Roanoke Times
                 Copyright (c) 1995, Landmark Communications, Inc.

DATE: SATURDAY, June 11, 1994                   TAG: 9406140009
SECTION: SPORTS                    PAGE: B3   EDITION: METRO 
SOURCE: Jack Bogaczyk
DATELINE:                                 LENGTH: Long


The word from The Baseball Network is that it hasn't decided which game will be fed to television markets like Roanoke-Lynchburg, which is more than a four-hour drive from any city in the major leagues.

Then, the Baseball Network really can't be sure it will televise any games this season, other than the July 12 All-Star Game from Pittsburgh. The potential for a players' strike in reaction to the owners' push for a salary cap could leave the game's new TV package in the dark.

The Baseball Network is the consortium created by baseball, ABC and NBC, primarily to televise postseason games. Each network is scheduled to air six regular-season games in prime time, following the All-Star Game. Sales for the package have gone better than some expected after CBS Sports lost an estimated $200 million on its four-year, $1.06 billion baseball contract that ended after last season.

Sources said sales by The Baseball Network are in the $140 million range, but it's likely it will be a tougher market because of the possibility of an eighth work stoppage in the national pastime since 1972. Already, without a strike to pre-empt telecasts, major-league clubs are scheduled to get only about half of the $14 million each received from CBS and ESPN last season.

The two-year goal of the network is $330 million in sales. If that isn't reached, then baseball and the networks can break the deal, and the sport likely would return to seeking flat rights fees. That's where the Fox Network, which upped the ante for the NFL starting this season, figures as a player.

What viewers want to know is what they'll see. The Baseball Network is working on that. On each of the 12 regular-season nights, 14 games will be televised regionally and will be billed as "Baseball Night in America." Each market will get one, and clubs will be beamed into their areas of natural interest.

In places such as the Roanoke Valley, where baseball loyalties are divided, Baseball Network spokesman Ray Stallone said viewers likely will see what's deemed the best matchup of the night, and a mixture of American League and National League games.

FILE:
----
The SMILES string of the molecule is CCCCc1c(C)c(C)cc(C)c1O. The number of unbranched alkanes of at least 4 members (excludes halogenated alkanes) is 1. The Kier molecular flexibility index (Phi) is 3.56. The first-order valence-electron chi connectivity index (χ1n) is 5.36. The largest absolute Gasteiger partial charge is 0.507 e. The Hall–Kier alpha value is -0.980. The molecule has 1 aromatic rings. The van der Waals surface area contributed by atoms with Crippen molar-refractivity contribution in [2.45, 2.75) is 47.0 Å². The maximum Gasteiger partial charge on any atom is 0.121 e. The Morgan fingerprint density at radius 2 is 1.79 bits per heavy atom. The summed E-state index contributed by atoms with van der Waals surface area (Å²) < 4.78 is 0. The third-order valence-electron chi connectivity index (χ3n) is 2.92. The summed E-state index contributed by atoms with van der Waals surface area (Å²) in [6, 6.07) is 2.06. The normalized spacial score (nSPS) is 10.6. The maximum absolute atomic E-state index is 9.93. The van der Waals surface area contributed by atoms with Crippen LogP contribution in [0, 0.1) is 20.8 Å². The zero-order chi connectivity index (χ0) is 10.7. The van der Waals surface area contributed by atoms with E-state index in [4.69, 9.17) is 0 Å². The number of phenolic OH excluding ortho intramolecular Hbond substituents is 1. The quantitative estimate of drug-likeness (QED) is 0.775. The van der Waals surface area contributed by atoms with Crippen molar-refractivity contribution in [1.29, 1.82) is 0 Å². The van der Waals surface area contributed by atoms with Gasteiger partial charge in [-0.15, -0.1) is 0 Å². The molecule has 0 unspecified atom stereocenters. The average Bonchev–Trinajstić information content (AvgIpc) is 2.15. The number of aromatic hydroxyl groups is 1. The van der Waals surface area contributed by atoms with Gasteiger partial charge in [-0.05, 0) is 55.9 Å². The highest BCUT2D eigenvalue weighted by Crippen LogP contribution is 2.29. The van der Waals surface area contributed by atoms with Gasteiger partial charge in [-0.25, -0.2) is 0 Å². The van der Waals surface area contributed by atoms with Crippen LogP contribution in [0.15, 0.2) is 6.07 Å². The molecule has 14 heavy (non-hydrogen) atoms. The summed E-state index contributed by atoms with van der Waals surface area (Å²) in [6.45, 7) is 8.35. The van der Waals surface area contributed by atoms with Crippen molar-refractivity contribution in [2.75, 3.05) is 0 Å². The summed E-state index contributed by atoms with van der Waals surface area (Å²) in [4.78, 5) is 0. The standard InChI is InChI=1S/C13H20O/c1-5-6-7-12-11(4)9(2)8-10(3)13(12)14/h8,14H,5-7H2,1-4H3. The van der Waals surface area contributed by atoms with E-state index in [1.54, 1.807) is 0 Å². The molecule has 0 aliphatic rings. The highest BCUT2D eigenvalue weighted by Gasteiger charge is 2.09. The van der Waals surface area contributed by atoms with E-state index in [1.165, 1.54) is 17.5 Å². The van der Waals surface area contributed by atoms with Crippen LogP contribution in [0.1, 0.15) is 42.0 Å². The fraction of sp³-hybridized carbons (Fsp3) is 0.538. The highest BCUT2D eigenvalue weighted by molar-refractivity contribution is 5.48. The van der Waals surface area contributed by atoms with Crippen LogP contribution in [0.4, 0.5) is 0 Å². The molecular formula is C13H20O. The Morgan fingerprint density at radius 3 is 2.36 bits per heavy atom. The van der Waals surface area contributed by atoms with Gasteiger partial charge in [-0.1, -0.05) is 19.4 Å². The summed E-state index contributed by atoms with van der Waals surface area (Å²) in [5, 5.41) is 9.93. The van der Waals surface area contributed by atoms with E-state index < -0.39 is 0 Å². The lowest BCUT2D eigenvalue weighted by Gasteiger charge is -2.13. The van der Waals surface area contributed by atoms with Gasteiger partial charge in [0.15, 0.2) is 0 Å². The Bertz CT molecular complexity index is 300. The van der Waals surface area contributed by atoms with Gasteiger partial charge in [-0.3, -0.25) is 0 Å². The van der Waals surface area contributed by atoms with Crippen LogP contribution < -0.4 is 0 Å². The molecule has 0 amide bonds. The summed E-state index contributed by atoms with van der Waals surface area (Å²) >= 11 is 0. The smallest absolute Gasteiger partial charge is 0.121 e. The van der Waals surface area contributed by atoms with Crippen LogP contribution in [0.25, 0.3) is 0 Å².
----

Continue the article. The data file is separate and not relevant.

Each network also will have a studio show and cut-ins to other regional games. ABC games are scheduled July 16, 18 and 25 and Aug. 6, 13 and 20 - two Mondays and four Saturdays. NBC airs six consecutive Friday games Aug. 26-Sept. 30.

ABC has the new best-of-five divisional playoffs and the World Series. NBC gets the best-of-seven league championship series. That's when fans will really gripe, because both rounds of the playoffs will be televised regionally.

A viewer will see only one-fourth of the new playoff games and half of the league championship series until Games 6 and 7, when the start times will be staggered by one hour.

That's if they're played at all.

\ CATCH THIS: Baseball fans waiting for ABC and NBC to sign on The Baseball Network in July should wait until September, then tune to PBS.

That's when filmmaker Ken Burns' new miniseries, "Baseball" will debut. Burns, who developed and produced the award-winning "The Civil War" documentary several years ago, has spent 4 1/2 years working on his presentation of the national pastime.

The 21 hours will be aired over nine nights - or innings - beginning Sept. 18. The project cost $7.5 million, and General Motors is the sole corporate sponsor. "Baseball" includes interviews with about 70 people and much of the focus will be on two clubs - the Brooklyn Dodgers and Boston Red Sox.

\ OPEN OPENS: Before ABC closes its U.S. Open golf coverage after 29 years next weekend, the tournament belongs to ESPN, starting with a half-hour preview show at 10:30 p.m. Tuesday. The cable network will air 6 1/2 live hours during each of the first two rounds in Oakmont, Pa., from 10:30 a.m. to 3 p.m. and 5-7 p.m. on Thursday and Friday.

\ NO REDSKINS: For the unidentified voice-mailer from Vinton, the Washington Redskins do not play a Monday night game this NFL season. Only 17 of 28 clubs do, and Dallas, San Francisco, Houston and the New York Giants have three each. Every club plays at least one prime-time cable game on Sunday or Thursday night. The Redskins' night game is Oct. 9 at Philadelphia.

\ TALKING HEADS: With the World Cup and its 52 televised games beginning Friday - Germany-Bolivia at Chicago's Soldier Field (ESPN, 2:55 p.m.), perhaps an ABC Sports release explains the lack of kick in U.S. soccer. ABC called one of its announcers, Rick Davis, "the most famous American soccer player ever." Davis was captain of the U.S. national team for a decade. But who knew? . . . John McEnroe analyzes tennis almost as well as he played the game. His NBC and USA Network commentary during the French Open was strong. His next TV work will be at Wimbledon for NBC.

\ AROUND THE DIAL: After an absence of three years, boxing returns to CBS Sports on Sunday. Yes, CBS needs events after losing baseball and football. "Eye on Sports" (WDBJ, 1 p.m.) airs a junior featherweight bout from Atlantic City, N.J., between "Shark" Toledo and "Poison" Jones. You never see the boxers nicknamed "Tomato Can." . . . If the NHL wants to lure more viewers, it should tell ESPN to show more shots from GoalCam, which is attached to the posts during the Stanley Cup final series. Some of the shots have been downright puck-swallowing.

 by CNB